News & Events

Restoring the freedom to form unions: The Employee Free Choice Act

From the Massachusetts Nurse Newsletter
October 2008 Edition

Executive Director’s Column
By Julie Pinkham

“It is hereby declared to be the policy of the United States to eliminate the causes of certain substantial obstructions to the free flow of commerce and to mitigate and eliminate these obstructions when they have occurred by encouraging the practice and procedure of collective bargaining and by protecting the exercise by workers of full freedom of association, self-organization, and designation of representatives of their own choosing, for the purpose of negotiating the terms and conditions of their employment or other mutual aid or protection.” — An excerpt from the National Labor Relations Act

Does anyone feel the current labor environment reflects the language of this federal law?

The architects of this law envisioned that labor needed to have a strong and protected voice to provide a system of checks and balances for Capital (i.e., the owners). They envisioned that the workforce, acting collectively in a protected manner under the law, would be the best system to allow labor to negotiate their interests in the employment/market environment.

While the right of health care workers to engage in union-related activities under this federal law came late to the scene in 1974, the premise was the same.

But as the years have passed, this law has been undermined by the shift in the leverage created by a politicized National Labor Relations Board—a board whose policies and processes enhance obstruction rather than “encouragement.”

In this November’s election the outcome may shift the balance back to one of encouragement. How? Via a proposed federal law called the Employee Free Choice Act (EFCA), and Democratic presidential candidate Barrack Obama has made it clear he supports the EFCA.

What would the passage of EFCA do? Its’ passage would enable the United States to align itself with nearly every other democratic industrialized country by allowing its workforce to determine whether or not it wishes to unionize (and with whom) simply by signing a majority of cards indicating that desire.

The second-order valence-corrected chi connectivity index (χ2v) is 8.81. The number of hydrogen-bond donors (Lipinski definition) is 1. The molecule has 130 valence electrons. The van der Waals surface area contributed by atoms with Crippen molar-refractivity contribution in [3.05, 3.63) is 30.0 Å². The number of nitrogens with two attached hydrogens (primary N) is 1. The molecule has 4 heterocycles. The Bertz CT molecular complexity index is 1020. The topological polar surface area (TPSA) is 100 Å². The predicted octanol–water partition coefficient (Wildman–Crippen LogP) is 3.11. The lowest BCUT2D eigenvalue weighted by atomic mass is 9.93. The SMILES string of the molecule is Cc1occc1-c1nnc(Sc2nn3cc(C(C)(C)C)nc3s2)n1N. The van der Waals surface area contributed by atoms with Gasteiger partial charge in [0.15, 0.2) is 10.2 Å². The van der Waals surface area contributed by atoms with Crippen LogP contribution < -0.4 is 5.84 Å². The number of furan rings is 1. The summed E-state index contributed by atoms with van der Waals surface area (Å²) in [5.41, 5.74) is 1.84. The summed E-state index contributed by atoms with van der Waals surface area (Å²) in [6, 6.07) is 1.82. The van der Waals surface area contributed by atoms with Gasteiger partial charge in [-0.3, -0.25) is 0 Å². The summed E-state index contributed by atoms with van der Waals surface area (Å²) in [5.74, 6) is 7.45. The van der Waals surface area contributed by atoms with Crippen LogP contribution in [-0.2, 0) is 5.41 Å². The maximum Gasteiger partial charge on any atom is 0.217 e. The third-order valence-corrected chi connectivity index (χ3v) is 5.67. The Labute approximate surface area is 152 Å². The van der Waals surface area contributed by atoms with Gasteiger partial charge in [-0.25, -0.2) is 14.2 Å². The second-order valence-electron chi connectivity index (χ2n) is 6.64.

This is precisely how the workforces in other democratic, industrialized countries organize. Given this significant difference between the U.S. system of labor laws and other countries, we should not then be surprised by the fact that every other country has greater union density than the United States.

The original language of the National Labor Relations Act is good—but the process by which it is implemented needs to reflect that language. Don’t most of us believe that if the process of a “majority card check” under EFCA were implemented, much more of our workforce would elect to unionize? And that if they did—not only in the health care industry but in other industries as well—it could have changed the negligent runaway markets we have recently seen?

While it is now too late to know what impact greater union density may have had on our market stability, we do know that when employees are given the choice without intimidation and obstruction they overwhelmingly vote to unionize. Why shouldn’t they? Working in an environment where you are being silenced but held accountable is untenable.

So this November, I would first ask that you make sure you vote. I would then ask you to consider basing your vote, in part, on whether or not the presidential candidate supports allowing the unorganized workforce to have a protected voice in making decisions that affect them in the workplace.

The choice on this is clear, and our future will be far different as a result.